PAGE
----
East Asians are more likely than Americans to infer that behaviors are strongly controlled by the situation (Miyamoto & Kitayama 2002; Morris & Peng 1994; Norenzayan et al. 2002a; Van Boven et al. 1999), particularly when?situational information is made salient (Choi & Nisbett 1998). Grossmann and Varnum (2010) provides parallel?findings with Russians. . . . Hence, although?dispositional inferences can be found outside the West,?the fundamental attribution error seems less fundamental?elsewhere (Choi et al. 1999).

The article is also nice in that it presents evidence that some traits/biases are more universal than others.? It is an excellent entre into much larger literature.? And?the response articles which go on for 40 pages are a rich and interesting feast in and of themselves.? Overall, the article has me rethinking the universality of bedrock principles of both neoclassical and behavioral economics.? It’s good to destabilize your cherished beliefs now and again.

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  1. tzimiskes says:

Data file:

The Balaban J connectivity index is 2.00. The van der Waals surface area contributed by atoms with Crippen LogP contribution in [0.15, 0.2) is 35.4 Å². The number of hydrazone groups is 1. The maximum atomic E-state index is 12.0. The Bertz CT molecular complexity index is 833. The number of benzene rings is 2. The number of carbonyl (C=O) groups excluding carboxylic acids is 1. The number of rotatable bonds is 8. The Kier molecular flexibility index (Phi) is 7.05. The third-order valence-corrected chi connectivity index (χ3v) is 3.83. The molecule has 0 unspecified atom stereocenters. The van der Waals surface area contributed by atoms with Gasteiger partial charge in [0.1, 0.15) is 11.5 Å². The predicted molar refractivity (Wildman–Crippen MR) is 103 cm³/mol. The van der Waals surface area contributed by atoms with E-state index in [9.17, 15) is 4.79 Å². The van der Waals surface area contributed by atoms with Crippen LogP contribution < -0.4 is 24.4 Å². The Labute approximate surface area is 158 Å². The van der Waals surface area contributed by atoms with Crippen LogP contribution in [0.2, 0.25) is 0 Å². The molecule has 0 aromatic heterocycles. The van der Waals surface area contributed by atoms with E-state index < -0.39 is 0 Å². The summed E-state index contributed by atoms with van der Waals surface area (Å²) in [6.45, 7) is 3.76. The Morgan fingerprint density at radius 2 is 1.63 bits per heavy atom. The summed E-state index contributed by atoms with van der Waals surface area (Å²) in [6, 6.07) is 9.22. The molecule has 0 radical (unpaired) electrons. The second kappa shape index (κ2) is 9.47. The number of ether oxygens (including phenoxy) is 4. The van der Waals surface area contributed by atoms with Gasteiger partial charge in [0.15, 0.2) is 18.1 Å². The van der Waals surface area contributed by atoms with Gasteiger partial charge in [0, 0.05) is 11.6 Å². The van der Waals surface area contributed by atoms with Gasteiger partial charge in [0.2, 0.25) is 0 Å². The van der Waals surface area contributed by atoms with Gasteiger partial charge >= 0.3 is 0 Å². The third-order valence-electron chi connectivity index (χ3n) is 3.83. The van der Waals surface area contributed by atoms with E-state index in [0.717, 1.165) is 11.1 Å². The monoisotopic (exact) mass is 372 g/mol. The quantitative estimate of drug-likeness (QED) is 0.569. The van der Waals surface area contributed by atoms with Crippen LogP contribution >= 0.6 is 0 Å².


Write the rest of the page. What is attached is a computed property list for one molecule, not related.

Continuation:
The fact that anyone thought so much of this is universal only tells me that most economists neglect history and anthropology. It should have been obvious that a lot of basic market assumptions are learned behaviors rather than intrinsic.

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  2. Cash McDollar says:

    Sorry this article is too intense and there are too many charts to digest. Is it just me, or is this article too dense and inaccessible academia?

    All I want to know IS: IF I think like a Carnie, where are are the most suckers?

    I have been to a carnival, Bar-B-Que cook off, state fair, rodeo and the Las Vegas Strip–and that was a valuable education of deception and deceit.

    Nigerian internet scams, religious revival shysters, and carpet baggers target the American South for a reason And it has been so since the days of Mark Twain.

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  3. Jeff Thompson says:

    It sounds like the Japanese and Russians have a more fundamental realization or feeling that they’re all in the same boat. Since they are much more homogeneous societies than the U.S., this makes sense.

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  4. Kirilius says:

    This is really good!